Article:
AIDs

ACR Health Prevention Services in Syracuse is looking for ways to reduce HIV and hepatitis C infection rates in New York state prisons.

According to federal statistics, inmates have the highest rate of HIV in New York, compared to any other state, and many of those inmates are  co-infected with hepatitis C. To fight that, the National Black Leadership Commission on AIDS has a campaign that emphasizes public awareness, education and access to testing and treatment.  

This week: the respiratory virus affecting many children

Sep 20, 2014

Children with cold symptoms don’t need emergency medical care, says Dr. Jana Shaw, an associate professor of pediatrics specializing in infectious disease at the Upstate Golisano Children’s Hospital.

She advises parents to keep careful watch of a sick child, especially if he or she has asthma, and seek care if the child develops trouble breathing.

Enterovirus D68 is the highly contagious respiratory infection that is making children sick across the United States and was detected in New York earlier this month. “It’s likely to spread and become an epidemic,” Shaw says.

World Bank Photo Collection

Gov. Andrew Cuomo recently announced a plan he hopes will end the AIDS epidemic in New York state by the year 2020, but much of what’s involved in the three-point program is already being done.

The governor's program is called “Bending the Curve," and concentrates on three things: identifying people who test HIV positive; linking those people to healthcare and connecting them to anti-HIV therapy to prevent further transmission; and stopping high-risk behavior among others to keep them HIV negative.

This week: reducing complications in diabetes

May 30, 2014

The sharp reduction in diabetic complications is encouraging news for more than 21 million Americans who have been diagnosed with the disease. Federal researchers recently showed about 2/3 fewer heart attacks, 50 percent fewer strokes and amputations, and 30 percent fewer incidents of kidney failure among people with diabetes over the past two decades.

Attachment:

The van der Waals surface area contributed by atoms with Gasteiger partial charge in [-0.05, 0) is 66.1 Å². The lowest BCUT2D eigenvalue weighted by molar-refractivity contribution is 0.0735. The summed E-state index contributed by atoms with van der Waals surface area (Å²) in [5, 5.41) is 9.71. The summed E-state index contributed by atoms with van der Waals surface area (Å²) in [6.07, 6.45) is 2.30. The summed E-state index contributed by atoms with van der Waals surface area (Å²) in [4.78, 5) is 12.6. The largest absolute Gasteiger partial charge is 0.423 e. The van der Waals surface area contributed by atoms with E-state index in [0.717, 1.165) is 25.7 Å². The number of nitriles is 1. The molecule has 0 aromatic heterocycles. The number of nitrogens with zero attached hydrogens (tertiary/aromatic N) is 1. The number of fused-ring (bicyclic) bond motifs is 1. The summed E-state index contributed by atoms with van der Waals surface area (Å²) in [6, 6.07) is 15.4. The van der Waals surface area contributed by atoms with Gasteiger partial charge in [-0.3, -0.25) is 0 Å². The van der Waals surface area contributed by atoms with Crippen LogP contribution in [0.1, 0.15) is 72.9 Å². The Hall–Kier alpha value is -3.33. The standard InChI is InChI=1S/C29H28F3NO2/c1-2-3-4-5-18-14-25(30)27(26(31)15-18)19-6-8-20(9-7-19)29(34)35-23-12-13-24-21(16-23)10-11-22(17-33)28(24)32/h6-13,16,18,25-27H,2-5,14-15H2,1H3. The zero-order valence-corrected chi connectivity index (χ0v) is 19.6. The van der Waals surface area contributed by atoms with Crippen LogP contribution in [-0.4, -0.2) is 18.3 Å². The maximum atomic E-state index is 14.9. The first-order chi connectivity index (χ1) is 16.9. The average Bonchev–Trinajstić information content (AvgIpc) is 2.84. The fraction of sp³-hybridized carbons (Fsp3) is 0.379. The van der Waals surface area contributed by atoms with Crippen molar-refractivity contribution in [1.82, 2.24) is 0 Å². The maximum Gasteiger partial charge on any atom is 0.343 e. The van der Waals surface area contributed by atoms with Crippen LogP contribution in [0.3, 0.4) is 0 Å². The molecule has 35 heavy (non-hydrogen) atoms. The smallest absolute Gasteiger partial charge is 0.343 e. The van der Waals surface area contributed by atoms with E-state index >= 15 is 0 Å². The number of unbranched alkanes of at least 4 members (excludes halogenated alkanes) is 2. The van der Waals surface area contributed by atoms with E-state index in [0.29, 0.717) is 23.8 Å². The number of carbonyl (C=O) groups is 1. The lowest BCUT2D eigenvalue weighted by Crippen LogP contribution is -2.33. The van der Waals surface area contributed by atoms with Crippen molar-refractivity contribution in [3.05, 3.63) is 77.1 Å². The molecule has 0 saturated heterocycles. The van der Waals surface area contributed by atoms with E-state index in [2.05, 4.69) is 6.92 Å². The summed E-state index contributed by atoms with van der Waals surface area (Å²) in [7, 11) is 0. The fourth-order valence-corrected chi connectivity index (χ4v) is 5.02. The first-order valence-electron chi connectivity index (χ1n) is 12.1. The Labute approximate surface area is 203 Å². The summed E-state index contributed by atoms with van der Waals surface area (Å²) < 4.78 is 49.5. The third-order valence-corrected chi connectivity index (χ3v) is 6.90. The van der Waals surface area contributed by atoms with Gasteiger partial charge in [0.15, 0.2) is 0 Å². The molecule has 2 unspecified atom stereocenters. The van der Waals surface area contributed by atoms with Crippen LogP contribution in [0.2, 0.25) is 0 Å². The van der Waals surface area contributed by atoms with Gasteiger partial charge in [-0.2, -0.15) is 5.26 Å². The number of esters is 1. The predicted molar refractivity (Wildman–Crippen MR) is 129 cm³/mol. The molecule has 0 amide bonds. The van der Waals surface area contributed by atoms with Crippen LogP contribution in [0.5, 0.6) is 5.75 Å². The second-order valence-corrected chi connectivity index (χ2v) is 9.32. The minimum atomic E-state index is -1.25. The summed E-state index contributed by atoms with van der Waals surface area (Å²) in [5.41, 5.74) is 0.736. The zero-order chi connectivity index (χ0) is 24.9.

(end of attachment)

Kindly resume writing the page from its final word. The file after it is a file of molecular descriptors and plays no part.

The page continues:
Ellen Abbott / WRVO

ACR Health in Syracuse is hoping a successful nutrition program can be expanded to serve others in the community, but right now its nutritional education program currently only has funding to serve clients with HIV/AIDS.

Brian Cowden, 50, has been living with HIV since he was 19. On medication to control the disease, Cowden says he never felt good, complaining of gastrointestinal problems, migraines, sleep issues. But after joining ACR Health’s nutritional program, that all went away.

Half the people who contract HIV in the United States are African-American, according to statistics released last year. Advocates hope  National Black HIV/AIDS Awareness Day, which is today, leads to more education about the disease in the black community.  Locally, there will be a push to do just that in Syracuse this weekend.

Advancements in AIDS treatment means that people with the illness are living longer than ever. That means they need to take better care of their long-term health. A new program for AIDS patients in the north country focuses on improving their nutrition.

Ellen Abbott / WRVO

World AIDS Day was remembered in Syracuse this morning during a service of remembrance. Participants say they are worried that the disease, which has been around for over 30 years now, has become forgotten.

Ellen Abbott / WRVO

All of New York state is now covered by a needle exchange program sponsored by the state health department.

Syracuse was one of the last communities to join the  program, and so far, it's working well.

The program's big silver van has a small sign that says, “Safety First: Syringe Exchange Program.” This is where IV drug users and others can exchange their dirty needles for  clean ones.